The Connector Outgoing backlog numbers can help you understand why a given update hasn't arrived yet in your external service. Learn more about what creates backlog and how to reduce it
Update Notifications emitted by the platform are queued before being processed by connectors. When the connector cannot keep up with the pace of new updates the queue gets larger, those notifications waiting to be sent are called "backlog".
The backlog size will affect the delay you can observe between the moment a change is captured at the platform level and the moment this change is reflected in your external service.
Having no backlog is obviously the ideal situation because it means that changes are processed right away without any delays.
In reality there are different reasons for which the backlog can grow. For instance, you will probably observe transient backlogs due to sudden traffic spikes or manual mass operations.
On the other hand, a growing backlog sometimes can mean deeper data flow problems, such as infinite loops, slow external services, exhausted API call quotas or lack of optimization of your Hull setup.
You can get a quick overview of the current backlog size for a connector on the connectors listing.
You can see a historical trend for backlog size by entering the connector details screen. This graph shows the last 3 hours of data.
How the number of outgoing notifications translates into number of 3rd party API calls? It’s very hard to tell what will be the resulting number of api calls, because some of the updates in the outgoing backlog may not be relevant because of your configuration and the connector will ignore them, on the other hand connector is doing it’s best to group into one api call as much changes as possible. That way your api quota usage is optimized.
There may be multiple reasons for growing backlog. Below you can see list of some of them and proposed resolutions:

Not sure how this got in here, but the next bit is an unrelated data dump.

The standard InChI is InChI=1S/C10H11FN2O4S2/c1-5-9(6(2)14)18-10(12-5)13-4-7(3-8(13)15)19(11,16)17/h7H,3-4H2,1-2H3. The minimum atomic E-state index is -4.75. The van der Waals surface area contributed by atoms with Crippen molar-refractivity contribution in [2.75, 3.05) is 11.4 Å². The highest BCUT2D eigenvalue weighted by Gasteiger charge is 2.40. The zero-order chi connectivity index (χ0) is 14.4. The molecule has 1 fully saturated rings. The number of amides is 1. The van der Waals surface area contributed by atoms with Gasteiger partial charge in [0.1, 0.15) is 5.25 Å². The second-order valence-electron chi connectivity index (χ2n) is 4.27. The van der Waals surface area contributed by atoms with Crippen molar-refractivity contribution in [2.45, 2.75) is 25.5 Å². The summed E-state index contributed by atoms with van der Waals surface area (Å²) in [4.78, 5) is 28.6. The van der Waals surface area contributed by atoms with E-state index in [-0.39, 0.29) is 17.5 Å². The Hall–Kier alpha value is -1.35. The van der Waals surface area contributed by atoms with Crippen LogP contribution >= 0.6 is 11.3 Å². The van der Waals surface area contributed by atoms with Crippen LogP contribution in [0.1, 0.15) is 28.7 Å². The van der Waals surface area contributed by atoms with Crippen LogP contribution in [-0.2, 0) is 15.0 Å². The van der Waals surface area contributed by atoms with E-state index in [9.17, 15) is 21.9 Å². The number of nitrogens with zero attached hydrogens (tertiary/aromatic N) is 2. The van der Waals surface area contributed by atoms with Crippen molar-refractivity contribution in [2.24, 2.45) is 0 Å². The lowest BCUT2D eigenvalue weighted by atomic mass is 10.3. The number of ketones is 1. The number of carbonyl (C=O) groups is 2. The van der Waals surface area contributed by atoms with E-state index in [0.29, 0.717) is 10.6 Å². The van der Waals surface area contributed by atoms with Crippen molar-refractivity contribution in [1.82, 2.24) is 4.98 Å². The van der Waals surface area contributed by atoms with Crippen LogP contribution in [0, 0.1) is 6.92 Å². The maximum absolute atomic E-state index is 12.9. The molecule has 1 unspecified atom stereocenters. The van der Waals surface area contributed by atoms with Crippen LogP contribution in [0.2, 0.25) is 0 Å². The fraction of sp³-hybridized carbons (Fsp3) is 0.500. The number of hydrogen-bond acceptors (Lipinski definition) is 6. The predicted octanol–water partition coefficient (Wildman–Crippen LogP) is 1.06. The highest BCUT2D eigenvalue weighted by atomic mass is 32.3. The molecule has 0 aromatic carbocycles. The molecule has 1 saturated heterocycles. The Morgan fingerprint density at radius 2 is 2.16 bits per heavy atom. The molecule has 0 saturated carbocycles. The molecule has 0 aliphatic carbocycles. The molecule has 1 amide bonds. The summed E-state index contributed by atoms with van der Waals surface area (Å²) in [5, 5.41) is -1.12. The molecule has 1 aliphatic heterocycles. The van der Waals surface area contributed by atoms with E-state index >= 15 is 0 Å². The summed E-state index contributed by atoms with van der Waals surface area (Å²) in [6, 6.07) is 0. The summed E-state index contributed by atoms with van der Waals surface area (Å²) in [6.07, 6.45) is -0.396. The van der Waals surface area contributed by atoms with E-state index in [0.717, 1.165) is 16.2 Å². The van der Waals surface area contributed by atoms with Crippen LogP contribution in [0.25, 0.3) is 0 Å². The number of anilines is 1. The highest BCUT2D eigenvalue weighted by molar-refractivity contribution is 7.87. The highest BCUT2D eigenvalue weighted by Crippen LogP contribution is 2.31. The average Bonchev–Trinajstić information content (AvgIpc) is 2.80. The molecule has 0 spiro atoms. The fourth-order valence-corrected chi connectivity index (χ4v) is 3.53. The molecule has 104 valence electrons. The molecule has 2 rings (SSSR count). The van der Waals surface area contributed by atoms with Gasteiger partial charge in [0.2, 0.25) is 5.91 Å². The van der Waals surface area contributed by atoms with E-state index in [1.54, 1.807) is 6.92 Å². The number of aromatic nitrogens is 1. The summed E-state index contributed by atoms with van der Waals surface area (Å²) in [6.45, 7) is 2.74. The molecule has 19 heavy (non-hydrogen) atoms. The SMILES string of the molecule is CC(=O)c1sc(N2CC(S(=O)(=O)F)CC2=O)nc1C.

You had a traffic spike within the organization (this can be related to natural traffic spike, a manual mass operation such as new marketing campaign or an import of new data). Usually this is a transient situation and if no other issue are present, the spike should be processed over time.
One common cause of the growing backlog can be connector misconfiguration. For instance, missing or expired credentials prevent the connector from updating the service, accumulating backlog.
External Service API problem
There is a slowness or outage on the 3rd party API. Occasionally external service API may be slow or unavailable and connector won't be able to process any data before the 3rd party recovers. In that case the best thing is to check status of external service to confirm the root cause. If this is the downtime there is nothing to be done but wait for them to resolve the outage.
API calls limits
Most services have strict quotas regarding the usage of their APIs. Hull uses the best available methods to batch, consolidate traffic and reduce volume, but it might not be enough to ensure zero backlog. The connector won't be able to process any more updates before the limit is reset. Some services provides different API quotas in different plans so an upgrade can be an option. A If you frequently hit API limits, it is a good strategy to try and save some API calls by optimizing your data flow.
Sometimes updates coming from different sources can "fight" with each other due to wrong configuration. Then you can see the same updates happening multiple times for the same attributes. You can use the attributes view to identify such loops. If you see anything concerning, review your connectors setup and contact our CS team.
Not optimized dataflow
More complex dataflow scenarios may trigger multiple consecutive updates on the same entity. This may lead to multiple update notifications over time related to the same user or account. You can try to optimize your logic to limit number of times you touch a given entity but combining the changes together. One update notification can carry any number of changes.
In case of any concerns related to your outgoing backlogs feel free to contact firstname.lastname@example.org